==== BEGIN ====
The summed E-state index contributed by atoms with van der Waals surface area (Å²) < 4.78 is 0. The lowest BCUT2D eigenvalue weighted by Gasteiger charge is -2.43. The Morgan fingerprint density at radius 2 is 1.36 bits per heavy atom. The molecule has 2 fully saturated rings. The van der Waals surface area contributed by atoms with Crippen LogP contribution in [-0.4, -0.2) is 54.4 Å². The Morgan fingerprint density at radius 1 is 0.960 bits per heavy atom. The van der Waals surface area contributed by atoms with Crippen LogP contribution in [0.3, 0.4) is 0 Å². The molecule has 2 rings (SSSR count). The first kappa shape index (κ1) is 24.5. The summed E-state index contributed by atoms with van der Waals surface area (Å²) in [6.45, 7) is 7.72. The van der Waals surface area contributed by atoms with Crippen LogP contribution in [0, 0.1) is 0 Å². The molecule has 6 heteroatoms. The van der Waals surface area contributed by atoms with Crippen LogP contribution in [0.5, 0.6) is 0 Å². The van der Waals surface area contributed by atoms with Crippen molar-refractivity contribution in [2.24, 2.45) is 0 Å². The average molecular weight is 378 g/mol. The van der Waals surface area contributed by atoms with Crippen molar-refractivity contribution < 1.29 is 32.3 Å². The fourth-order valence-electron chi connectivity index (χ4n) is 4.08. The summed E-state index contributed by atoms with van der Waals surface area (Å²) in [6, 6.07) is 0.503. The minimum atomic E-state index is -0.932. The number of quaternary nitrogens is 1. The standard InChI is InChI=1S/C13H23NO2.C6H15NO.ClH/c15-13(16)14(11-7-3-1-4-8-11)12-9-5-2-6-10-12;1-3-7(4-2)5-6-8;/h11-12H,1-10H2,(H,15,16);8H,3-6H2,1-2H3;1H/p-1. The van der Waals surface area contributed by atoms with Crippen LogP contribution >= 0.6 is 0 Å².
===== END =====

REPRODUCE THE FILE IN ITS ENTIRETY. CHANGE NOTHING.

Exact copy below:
The summed E-state index contributed by atoms with van der Waals surface area (Å²) < 4.78 is 0. The lowest BCUT2D eigenvalue weighted by Gasteiger charge is -2.43. The Morgan fingerprint density at radius 2 is 1.36 bits per heavy atom. The molecule has 2 fully saturated rings. The van der Waals surface area contributed by atoms with Crippen LogP contribution in [-0.4, -0.2) is 54.4 Å². The Morgan fingerprint density at radius 1 is 0.960 bits per heavy atom. The van der Waals surface area contributed by atoms with Crippen LogP contribution in [0.3, 0.4) is 0 Å². The molecule has 2 rings (SSSR count). The first kappa shape index (κ1) is 24.5. The summed E-state index contributed by atoms with van der Waals surface area (Å²) in [6.45, 7) is 7.72. The van der Waals surface area contributed by atoms with Crippen LogP contribution in [0, 0.1) is 0 Å². The molecule has 6 heteroatoms. The van der Waals surface area contributed by atoms with Crippen LogP contribution in [0.5, 0.6) is 0 Å². The van der Waals surface area contributed by atoms with Crippen molar-refractivity contribution in [2.24, 2.45) is 0 Å². The average molecular weight is 378 g/mol. The van der Waals surface area contributed by atoms with Crippen molar-refractivity contribution < 1.29 is 32.3 Å². The fourth-order valence-electron chi connectivity index (χ4n) is 4.08. The summed E-state index contributed by atoms with van der Waals surface area (Å²) in [6, 6.07) is 0.503. The minimum atomic E-state index is -0.932. The number of quaternary nitrogens is 1. The standard InChI is InChI=1S/C13H23NO2.C6H15NO.ClH/c15-13(16)14(11-7-3-1-4-8-11)12-9-5-2-6-10-12;1-3-7(4-2)5-6-8;/h11-12H,1-10H2,(H,15,16);8H,3-6H2,1-2H3;1H/p-1. The van der Waals surface area contributed by atoms with Crippen LogP contribution >= 0.6 is 0 Å².